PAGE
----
Living in Kennedy Town makes commuting to the University of Hong Kong a 15-minute stroll that I thoroughly enjoy doing every morning. Dropping by one of the local bakeries and grabbing some warm bread for breakfast on my way has become a routine now. I love watching people start off their day, the view from the harbour and just the generally warm weather makes me want to be outdoors all the time.
Brexit – the event on the tip of everyones tongue. It must be tiring for some to see such talk all over the place, with newspapers, social networks and television news programmes obsessively covering the argument until the 23rd June. We have seen the referendum splitting not only parties from one another, but also causing fragmentation within parties. This is particularly true of our current leading party, the Conservatives, with Boris Johnson calling for an end to the union believing at a time when Brussels should be devolving their power, they instead are ‘hauling more and more towards the centre, and there is no way that Britain can be unaffected’. PM David Cameron thinks otherwise. Continue reading
Choosing a degree type at such a young age is difficult, especially when we are so vulnerable to social media influence, peer and parental pressure. The continuous comparison to others sometimes leads to choosing a career that will make others proud or even jealous, rather than making us happy.
I would like to share some thoughts with people who were not lucky enough and realised throughout the university that their chosen degree is not for them. How to deal with these doubts and confusion? How to get closer to finding out the career that will make you truly happy?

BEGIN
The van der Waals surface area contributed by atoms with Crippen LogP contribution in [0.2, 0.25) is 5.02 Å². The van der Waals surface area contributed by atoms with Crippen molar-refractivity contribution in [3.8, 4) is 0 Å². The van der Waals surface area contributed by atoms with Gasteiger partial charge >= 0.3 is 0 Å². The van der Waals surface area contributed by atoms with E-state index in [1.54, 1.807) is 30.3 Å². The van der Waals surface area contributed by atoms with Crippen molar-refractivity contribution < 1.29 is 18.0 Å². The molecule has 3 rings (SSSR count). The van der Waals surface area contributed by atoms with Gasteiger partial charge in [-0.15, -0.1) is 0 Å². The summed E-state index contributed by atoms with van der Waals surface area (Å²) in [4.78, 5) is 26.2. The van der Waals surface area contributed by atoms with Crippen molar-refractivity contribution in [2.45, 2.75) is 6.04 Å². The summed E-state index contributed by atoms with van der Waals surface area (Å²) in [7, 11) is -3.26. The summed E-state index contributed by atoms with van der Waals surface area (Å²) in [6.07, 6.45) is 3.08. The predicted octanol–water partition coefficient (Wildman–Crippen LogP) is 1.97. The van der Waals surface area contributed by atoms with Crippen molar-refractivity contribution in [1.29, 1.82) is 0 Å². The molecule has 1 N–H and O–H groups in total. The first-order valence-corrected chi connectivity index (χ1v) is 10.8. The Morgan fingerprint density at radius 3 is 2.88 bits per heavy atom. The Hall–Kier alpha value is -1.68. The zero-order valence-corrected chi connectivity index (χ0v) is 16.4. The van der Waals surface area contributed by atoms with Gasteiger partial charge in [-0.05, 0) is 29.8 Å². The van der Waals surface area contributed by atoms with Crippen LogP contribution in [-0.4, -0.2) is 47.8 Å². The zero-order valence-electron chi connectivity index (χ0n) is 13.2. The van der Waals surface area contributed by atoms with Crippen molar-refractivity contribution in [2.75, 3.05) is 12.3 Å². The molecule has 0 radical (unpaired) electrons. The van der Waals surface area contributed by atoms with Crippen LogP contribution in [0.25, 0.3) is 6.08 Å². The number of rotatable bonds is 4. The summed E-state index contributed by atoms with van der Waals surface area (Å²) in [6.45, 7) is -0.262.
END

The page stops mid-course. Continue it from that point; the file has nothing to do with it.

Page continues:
First of all, don’t give up. Most of the degrees teach you skills that you will apply in any job. Organisational skills, punctuality, working to deadlines, writing skills, communication and team working are just few common skills that you will develop at university. There is a high chance that you won’t even remember the topic of the group project you worked on, but you will probably remember how your team dealt with the difficult team member. Do you remember when you had 4 deadlines, evening job and friend’s birthday, all during the same week? And do you remember how you organised yourself and finished all essays on time, and earned some money to go out to celebrate your friend’s birthday? Through situations like these, you will acquire skills that will be essential at any job. So if you don’t enjoy the topic that you study, don’t worry, there are far more important skills you gain from it that simply just a knowledge!